Frequently Asked Questions About Living Trusts

What is a living trust?

A trust is a legal entity that is utilized for the administration and distribution of assets. The legal title to the assets and the right to manage them is controlled by one person referred to as the trustee. The other party is referred to as the beneficiary and has the advantageous right to the enjoyment and use of the assets. A living trust was created while the trustor is alive, in contrast to a testamentary trust which was created at the time of or after the death of the trustor as part of the condition of their will. A living trust can be revocable, meaning that it can be altered by the trustor before their death, while an irrevocable trust cannot be. When a living trust is the topic of discussion, it will more than likely be of the revocable trust variety. For many people, a living trust is a legal entity that a trustor created to manage and distribute all or substantial amounts of their assets. Marketing techniques have branded trusts with various names to merchandise them to consumers easier by giving them names like “family trust,” “loving trust,” and “revocable management trusts,” among others.

Are avoiding probate processes worth the payoff?

The appeal of revocable living trusts is that they are marketed in various states as a way to circumvent probate, particularly in states with elaborate administration courses of action. In numerous states, estates are guided through court-supervised administrations where executors must have the court’s endorsement before being able to do practically anything. As time goes on, this can become a very costly process. But in Texas, eligible wills provided for independent administration, which grants an executor the freedom to perform administration tasks and duties without the need to request the court’s approval continuously and without supervision, make the process significantly easier. Probate cost concerns aren’t as big of an issue in Texas as they are in other states.

How does a will differ from a living trust?

A will is a legal document that becomes effective after you die, and it outlines the administration of your estate and the distribution of your assets. Probate is necessary for the courts to consider a will valid and for the process to begin. A living trust outlines the administration of your estate and the distribution of your assets, much like a will does. However, the difference is that a living trust is in effect before your death because it was paid for upfront, meaning that its validity is acknowledged before your passing and without the need for a probate proceeding. The administration and distribution will only begin upon your passing, much like a will. Still, it was paid for long before, unlike a will, where the costs are associated with probate proceedings which initiate the administration and distribution.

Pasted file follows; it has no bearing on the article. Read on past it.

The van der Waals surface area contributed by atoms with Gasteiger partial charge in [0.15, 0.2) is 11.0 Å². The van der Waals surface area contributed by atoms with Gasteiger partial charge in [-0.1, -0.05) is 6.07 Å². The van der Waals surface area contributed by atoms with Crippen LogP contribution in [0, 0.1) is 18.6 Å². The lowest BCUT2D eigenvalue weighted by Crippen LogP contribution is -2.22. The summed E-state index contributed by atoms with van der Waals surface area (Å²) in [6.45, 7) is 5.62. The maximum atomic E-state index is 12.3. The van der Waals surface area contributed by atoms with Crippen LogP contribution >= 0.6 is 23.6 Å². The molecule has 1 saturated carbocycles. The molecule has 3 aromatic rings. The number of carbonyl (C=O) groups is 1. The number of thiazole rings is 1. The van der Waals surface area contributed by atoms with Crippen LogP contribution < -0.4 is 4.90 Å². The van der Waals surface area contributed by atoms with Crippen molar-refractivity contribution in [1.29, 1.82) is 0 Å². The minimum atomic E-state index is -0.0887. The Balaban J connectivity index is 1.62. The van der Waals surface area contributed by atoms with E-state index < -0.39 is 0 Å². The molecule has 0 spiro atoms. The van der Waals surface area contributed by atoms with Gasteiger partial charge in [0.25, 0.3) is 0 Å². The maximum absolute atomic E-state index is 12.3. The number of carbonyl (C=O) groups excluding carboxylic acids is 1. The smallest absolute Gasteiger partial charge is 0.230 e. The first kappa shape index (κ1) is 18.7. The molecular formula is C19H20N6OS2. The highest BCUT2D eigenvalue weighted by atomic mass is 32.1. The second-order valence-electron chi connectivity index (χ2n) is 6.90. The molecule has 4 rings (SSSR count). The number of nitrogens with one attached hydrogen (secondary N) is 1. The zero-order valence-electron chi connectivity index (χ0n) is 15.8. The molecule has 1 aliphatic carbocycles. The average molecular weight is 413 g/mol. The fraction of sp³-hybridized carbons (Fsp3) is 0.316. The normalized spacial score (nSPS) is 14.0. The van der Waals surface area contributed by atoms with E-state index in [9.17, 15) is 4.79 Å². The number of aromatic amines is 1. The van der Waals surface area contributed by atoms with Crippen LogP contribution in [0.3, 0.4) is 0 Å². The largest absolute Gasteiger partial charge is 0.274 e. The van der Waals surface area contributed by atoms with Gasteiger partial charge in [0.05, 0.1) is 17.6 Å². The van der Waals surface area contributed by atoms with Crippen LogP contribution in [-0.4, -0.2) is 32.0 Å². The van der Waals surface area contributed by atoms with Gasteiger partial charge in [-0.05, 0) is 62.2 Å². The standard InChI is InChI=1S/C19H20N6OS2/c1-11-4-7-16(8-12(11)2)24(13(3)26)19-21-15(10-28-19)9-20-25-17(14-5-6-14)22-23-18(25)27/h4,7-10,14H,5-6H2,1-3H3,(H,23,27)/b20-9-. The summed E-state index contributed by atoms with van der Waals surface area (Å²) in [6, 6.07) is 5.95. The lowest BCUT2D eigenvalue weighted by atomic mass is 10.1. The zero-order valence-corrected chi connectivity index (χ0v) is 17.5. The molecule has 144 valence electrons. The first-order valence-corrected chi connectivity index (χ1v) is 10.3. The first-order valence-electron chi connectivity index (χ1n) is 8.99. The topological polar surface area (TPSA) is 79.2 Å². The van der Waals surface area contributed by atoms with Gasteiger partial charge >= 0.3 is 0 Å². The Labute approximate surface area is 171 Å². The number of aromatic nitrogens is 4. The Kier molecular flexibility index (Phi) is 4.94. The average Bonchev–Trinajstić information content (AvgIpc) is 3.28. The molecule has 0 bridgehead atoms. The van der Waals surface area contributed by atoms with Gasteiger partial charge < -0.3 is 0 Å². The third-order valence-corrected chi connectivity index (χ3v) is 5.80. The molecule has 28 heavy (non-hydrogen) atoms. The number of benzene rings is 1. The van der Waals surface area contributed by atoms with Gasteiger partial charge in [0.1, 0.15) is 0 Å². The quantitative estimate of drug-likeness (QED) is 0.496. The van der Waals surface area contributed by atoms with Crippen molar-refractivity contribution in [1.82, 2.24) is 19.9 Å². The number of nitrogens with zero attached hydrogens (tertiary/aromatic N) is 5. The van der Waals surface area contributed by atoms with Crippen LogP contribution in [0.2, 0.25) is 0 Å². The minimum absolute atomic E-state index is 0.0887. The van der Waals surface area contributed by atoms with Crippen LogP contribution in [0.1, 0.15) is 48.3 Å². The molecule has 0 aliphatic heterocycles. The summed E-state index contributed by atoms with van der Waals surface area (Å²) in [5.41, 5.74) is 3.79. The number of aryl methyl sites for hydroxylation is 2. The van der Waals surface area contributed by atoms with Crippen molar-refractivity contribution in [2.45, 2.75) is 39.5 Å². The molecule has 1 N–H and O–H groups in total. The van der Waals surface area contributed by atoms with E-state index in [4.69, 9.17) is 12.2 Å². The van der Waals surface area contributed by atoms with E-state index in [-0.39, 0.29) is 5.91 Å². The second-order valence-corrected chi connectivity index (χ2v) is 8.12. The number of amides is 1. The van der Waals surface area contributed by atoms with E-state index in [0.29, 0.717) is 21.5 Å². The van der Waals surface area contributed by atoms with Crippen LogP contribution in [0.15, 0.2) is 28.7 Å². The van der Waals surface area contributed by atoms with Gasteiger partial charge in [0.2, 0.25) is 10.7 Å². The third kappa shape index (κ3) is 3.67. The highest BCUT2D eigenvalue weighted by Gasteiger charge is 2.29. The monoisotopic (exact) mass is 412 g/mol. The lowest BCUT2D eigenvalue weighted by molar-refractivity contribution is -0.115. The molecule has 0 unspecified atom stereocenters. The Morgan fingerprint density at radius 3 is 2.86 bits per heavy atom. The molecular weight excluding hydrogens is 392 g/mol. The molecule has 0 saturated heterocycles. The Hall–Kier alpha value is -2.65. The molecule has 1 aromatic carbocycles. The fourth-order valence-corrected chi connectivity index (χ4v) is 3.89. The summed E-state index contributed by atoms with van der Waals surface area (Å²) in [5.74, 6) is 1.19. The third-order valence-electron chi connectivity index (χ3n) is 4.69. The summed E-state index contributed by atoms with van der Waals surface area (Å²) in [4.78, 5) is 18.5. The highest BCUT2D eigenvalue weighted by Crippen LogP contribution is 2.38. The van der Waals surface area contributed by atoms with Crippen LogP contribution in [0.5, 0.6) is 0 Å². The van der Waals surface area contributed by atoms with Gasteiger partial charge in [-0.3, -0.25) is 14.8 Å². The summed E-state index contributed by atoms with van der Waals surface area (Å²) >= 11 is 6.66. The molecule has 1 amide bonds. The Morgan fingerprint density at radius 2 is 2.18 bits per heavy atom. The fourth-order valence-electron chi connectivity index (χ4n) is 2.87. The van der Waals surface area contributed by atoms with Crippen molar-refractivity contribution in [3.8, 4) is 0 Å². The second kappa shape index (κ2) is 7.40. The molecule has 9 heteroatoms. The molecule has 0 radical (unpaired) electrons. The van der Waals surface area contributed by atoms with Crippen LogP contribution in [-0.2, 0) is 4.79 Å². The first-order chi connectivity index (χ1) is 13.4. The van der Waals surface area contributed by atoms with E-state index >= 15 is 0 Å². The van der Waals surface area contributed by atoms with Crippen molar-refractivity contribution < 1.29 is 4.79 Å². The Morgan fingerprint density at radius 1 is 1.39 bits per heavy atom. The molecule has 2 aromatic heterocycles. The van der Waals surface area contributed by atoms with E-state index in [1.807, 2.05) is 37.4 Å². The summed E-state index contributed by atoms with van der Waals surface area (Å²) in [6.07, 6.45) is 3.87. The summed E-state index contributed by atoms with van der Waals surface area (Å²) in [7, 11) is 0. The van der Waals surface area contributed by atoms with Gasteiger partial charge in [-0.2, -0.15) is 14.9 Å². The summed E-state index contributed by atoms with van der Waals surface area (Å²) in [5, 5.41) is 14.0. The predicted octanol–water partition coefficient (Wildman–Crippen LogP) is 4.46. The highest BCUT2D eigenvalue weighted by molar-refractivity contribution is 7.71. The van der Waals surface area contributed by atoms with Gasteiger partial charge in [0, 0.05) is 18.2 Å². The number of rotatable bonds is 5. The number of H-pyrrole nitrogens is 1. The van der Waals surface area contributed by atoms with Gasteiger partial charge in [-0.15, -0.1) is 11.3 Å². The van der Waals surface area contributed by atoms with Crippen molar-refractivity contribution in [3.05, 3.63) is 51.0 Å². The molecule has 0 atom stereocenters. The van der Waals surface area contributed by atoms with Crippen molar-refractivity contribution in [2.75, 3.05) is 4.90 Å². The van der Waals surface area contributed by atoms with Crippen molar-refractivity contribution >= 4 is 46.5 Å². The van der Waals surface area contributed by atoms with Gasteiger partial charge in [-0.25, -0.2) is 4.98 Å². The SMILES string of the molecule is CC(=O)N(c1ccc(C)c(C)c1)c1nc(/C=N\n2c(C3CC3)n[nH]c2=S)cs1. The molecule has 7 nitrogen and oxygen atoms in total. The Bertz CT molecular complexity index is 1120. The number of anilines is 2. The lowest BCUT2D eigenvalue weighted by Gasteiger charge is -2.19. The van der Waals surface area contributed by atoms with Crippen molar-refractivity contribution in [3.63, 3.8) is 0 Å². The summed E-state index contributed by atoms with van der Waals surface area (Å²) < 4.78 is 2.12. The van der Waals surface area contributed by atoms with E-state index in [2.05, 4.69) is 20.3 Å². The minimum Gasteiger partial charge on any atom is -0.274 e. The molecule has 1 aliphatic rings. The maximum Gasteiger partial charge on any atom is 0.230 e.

Is a living trust a good idea?

Living trusts are growing in popularity compared to conventional wills as estate planning modalities. However, deciding on whether to have a trust or a will depends vastly on your situation. Consult an estate planning attorney for professional advice regarding which suits your lifestyle best.

Can other estate planning options be utilized instead?

The conventional and customary practice for estate planning includes a will and a variety of disability documentation. One of the benefits of a living trust is its functionality in the event of incapacitation. Bear in mind that other alternatives would achieve the same result, such as a Statutory Durable Power of Attorney. Some banks are hesitant to accept and act on a Power of Attorney; however, the Texas Statutory Durable Power of Attorney is typically received at most financial institutions and most banks.

Call Us for a Consultation and Start Planning Today

It’s never too late to start planning your estate. A lawyer can be beneficial with helping you streamline the process and ensuring that you are delighted with the coverage that your estate plan provides you. Our team of attorneys has over 35 years of experience helping families plan for their futures. We welcome you to call the Voeller Law Firm at (210) 651-3851 to request a consultation and learn more about estate planning. We are proud to serve the greater San Antonio, Nexar Country, Comal County, Guadalupe County, and South Texas areas.

Our services go far beyond merely preparing – we do our best to help you protect your future.

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